Original Research ARTICLE
Management of familial Mediterranean fever by colchicine does not normalize the altered profile of microbial long chain fatty acids in the human metabolome
- 1Institute of Molecular Biology, National Academy of Sciences, Yerevan, Republic of Armenia
- 2Research Institute of General Reanimatology, Russian Academy of Medical Sciences, Moscow, Russian Federation
- 3Scientific Center of Cardiovascular Surgery, Russian Academy of Medical Sciences, Moscow, Russian Federation
- 4Faculty of Medical Sciences, University of the West Indies, Kingston, Jamaica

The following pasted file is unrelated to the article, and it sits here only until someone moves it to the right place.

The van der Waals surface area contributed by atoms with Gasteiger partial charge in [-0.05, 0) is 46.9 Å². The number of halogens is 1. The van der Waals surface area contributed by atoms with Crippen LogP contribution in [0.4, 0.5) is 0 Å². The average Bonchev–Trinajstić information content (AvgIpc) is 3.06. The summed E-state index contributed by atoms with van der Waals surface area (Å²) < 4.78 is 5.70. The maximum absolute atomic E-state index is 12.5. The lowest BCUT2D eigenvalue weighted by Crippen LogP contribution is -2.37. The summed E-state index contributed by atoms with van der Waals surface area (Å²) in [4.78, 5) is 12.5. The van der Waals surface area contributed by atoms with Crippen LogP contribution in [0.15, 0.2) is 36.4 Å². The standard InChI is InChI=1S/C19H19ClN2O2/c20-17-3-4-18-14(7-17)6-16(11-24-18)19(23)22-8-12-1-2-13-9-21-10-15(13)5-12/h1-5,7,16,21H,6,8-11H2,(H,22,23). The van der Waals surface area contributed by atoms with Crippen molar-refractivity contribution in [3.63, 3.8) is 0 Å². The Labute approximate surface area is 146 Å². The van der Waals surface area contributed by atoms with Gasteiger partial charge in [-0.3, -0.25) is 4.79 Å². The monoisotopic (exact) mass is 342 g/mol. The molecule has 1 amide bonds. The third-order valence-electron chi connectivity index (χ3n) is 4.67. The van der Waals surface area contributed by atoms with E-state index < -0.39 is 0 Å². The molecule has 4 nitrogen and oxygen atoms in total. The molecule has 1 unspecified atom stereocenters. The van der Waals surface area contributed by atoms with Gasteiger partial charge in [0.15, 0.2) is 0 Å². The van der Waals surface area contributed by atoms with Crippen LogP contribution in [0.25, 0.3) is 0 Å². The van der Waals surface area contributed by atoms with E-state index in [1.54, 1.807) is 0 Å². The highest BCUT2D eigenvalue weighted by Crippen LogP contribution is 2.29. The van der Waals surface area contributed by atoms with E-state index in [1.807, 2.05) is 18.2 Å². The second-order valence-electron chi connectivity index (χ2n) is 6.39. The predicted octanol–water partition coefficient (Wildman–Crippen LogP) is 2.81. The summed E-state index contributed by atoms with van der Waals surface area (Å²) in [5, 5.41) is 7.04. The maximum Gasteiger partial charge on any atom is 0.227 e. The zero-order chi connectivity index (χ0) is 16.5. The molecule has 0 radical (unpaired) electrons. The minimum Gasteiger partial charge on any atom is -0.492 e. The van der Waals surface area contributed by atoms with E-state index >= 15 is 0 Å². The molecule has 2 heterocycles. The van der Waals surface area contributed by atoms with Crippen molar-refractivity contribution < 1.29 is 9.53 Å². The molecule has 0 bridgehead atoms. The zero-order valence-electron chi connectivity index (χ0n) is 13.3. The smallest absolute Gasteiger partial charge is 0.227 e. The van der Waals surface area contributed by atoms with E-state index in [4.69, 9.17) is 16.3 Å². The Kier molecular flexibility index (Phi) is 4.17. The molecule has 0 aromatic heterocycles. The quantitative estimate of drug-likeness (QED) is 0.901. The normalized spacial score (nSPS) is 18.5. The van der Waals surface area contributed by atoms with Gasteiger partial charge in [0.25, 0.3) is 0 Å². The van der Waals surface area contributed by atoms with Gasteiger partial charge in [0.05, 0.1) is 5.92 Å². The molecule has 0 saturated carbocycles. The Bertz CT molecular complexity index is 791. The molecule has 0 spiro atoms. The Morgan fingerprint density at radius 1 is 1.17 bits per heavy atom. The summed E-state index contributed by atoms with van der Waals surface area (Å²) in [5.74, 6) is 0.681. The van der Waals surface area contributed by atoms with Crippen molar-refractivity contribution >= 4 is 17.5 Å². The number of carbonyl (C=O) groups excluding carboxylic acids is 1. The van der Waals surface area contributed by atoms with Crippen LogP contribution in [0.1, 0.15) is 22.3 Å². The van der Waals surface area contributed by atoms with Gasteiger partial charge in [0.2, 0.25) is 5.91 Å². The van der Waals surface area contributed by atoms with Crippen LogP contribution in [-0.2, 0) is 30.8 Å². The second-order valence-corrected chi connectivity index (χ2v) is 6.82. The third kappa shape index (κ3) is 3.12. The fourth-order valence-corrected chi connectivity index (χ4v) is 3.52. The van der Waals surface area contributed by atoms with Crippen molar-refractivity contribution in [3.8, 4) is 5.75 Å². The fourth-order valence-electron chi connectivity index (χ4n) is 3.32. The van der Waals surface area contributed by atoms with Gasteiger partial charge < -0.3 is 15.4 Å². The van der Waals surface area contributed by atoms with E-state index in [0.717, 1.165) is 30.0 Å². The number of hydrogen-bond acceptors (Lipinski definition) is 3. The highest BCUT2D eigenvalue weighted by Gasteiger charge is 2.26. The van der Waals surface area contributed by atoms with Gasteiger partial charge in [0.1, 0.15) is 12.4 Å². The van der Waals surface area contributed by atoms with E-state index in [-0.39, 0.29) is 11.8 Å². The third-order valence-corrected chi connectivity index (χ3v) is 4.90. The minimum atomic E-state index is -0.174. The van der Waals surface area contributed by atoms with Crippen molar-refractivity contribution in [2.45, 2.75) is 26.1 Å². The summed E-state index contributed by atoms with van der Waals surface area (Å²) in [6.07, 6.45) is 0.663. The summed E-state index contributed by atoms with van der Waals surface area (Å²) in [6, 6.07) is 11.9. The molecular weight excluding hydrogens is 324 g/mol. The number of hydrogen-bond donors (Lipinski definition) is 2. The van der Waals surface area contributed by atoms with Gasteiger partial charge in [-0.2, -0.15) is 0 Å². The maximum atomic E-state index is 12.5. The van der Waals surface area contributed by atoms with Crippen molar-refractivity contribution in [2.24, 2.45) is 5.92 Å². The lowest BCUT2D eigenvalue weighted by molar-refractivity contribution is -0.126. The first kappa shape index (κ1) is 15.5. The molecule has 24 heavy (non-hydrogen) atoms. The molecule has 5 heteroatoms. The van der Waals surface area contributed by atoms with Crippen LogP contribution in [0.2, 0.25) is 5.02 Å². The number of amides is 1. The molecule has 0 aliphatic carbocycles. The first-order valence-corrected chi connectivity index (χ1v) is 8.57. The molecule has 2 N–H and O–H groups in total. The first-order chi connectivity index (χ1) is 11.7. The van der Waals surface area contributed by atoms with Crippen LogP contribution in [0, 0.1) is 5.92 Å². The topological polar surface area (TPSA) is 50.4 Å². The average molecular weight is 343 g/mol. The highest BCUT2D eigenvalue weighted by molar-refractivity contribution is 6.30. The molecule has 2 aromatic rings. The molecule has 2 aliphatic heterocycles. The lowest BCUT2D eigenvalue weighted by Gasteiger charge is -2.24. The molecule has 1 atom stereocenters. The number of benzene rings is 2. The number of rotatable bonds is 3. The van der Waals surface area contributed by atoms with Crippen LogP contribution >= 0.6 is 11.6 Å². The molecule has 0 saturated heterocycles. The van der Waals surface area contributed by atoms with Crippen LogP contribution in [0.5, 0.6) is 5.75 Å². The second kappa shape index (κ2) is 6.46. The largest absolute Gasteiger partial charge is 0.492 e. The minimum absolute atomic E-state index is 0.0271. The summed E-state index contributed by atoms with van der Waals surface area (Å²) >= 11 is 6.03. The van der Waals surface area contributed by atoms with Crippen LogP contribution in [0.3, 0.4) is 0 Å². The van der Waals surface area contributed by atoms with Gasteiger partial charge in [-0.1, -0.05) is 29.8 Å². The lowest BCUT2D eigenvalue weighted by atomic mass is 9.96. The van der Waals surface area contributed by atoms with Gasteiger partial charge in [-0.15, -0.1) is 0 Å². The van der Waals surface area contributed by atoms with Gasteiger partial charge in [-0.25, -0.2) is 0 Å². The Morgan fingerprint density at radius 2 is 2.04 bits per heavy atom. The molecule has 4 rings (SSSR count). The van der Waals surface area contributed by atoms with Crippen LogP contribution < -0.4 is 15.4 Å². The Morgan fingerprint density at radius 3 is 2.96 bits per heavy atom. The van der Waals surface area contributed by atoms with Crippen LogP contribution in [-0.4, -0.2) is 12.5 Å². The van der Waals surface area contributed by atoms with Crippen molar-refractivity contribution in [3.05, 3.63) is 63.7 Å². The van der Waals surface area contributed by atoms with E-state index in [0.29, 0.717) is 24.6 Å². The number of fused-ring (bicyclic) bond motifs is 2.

In our previous works we established that in an autoinflammatory condition, familial Mediterranean fever (FMF), the gut microbial diversity is specifically restructured, which also results in the altered profiles of microbial long chain fatty acids (LCFAs) present in the systemic metabolome. The mainstream management of the disease is based on oral administration of colchicine to suppress clinical signs and extend remission periods and our aim was to determine whether this therapy normalizes the microbial LCFA profiles in the metabolome as well. Unexpectedly, the treatment does not normalize these profiles. Moreover, it results in the formation of new distinct microbial LCFA clusters, which are well separated from the corresponding values in healthy controls and FMF patients without the therapy. We hypothesize that the therapy alters the proinflammatory network specific for the disease, with the concomitant changes in gut microbiota and the corresponding microbial LCFAs in the metabolome.